Transactions increase, but weaknesses linger in development site deals

TRD New York /
Feb.February 20, 2012 10:00 AM

Sales of large development sites in prime areas of Manhattan grew five-fold between 2009 and 2011, according to Massey Knakal Realty Services data cited by Crain’s, but market conditions still remain vastly different from the pre-crash era.

There were 51 sales of sites larger than 10,000 square feet south of Harlem in 2011, and 142 sales of development parcels in the four boroughs outside of Staten Island. The four-borough sales are twice what they were two years ago and represent a 38 percent price increase per square foot over that period to $173.22.

But despite those improving figures, glaring weaknesses linger in the commercial market. The total number of large development site sales in Manhattan still sits below the 75 to 80 dealt in a typical year, and prices in the borough tumbled 17 percent in the last two years to $311.22 per square foot.

And the biggest difference in post-crash development deals might be the type of buyer. Whereas buyers needed little equity or experience to secure financing during the boom, today’s developers typically bring a long track record and half of the required money to the table. [Crain’s]


Related Articles

arrow_forward_ios
Billy Macklowe and Key Food at 120 Fifth Avenue in Brooklyn (Credit: Getty Images and Google Maps)

Billy Macklowe looking to break into Brooklyn

From left: The Blau and Berg Company's Karine Blanc, TD and Partners' Nana Duncan and Lemor Development Group's Kenneth Morrison (Credit: Blauberg, TD+Partners and Lemor)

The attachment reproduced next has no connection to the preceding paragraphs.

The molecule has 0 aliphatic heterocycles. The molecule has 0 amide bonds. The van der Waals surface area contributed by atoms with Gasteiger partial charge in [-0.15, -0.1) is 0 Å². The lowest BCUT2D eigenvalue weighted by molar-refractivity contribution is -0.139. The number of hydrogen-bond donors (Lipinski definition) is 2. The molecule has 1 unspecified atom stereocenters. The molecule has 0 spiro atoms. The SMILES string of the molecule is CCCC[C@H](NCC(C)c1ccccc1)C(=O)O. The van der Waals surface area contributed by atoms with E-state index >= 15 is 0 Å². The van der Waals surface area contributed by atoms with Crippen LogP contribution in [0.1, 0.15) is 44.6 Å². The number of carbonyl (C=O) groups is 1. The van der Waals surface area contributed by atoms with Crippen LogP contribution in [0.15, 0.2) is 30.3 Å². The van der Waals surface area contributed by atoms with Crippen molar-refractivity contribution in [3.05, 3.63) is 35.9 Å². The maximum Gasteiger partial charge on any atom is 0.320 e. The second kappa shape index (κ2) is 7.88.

Black developers say partnerships aren’t always equal

85 4th Avenue in Brooklyn (Credit: Google Maps)

New details of Boerum Hill’s next big project unveiled

TF Cornerstone president Frederick Elghanayan and 595 Dean Street (Credit: CityRealty, Google Maps)

TF Cornerstone’s Prospect Heights two-tower project unveiled

Assemblyman David Chiu and Gov. Gavin Newsom (Credit: Wikipedia and iStock)

California passes landmark rent control law

The Watchtower building at 25 Columbia Heights, CIM Group’s Shaul Kuba (right) and LIVWRK’s Asher Abehsera (Credit: Wikipedia, CIM Group, and LinkedIn)

JPMorgan leads $335M refi for CIM and LIVWRK’s Watchtower renovation

Chicago’s top 5 general contractor firms were approved to build over 9 million square feet of new development

The construction giants catching a Windy City windfall

David Marx of MDG Real Estate and the site at 71-05 Parsons Boulevard in Queens (Credit: Google Images and iStock)

Here’s a weird one: David Marx plans towers at Queens site he bought from his own company

arrow_forward_ios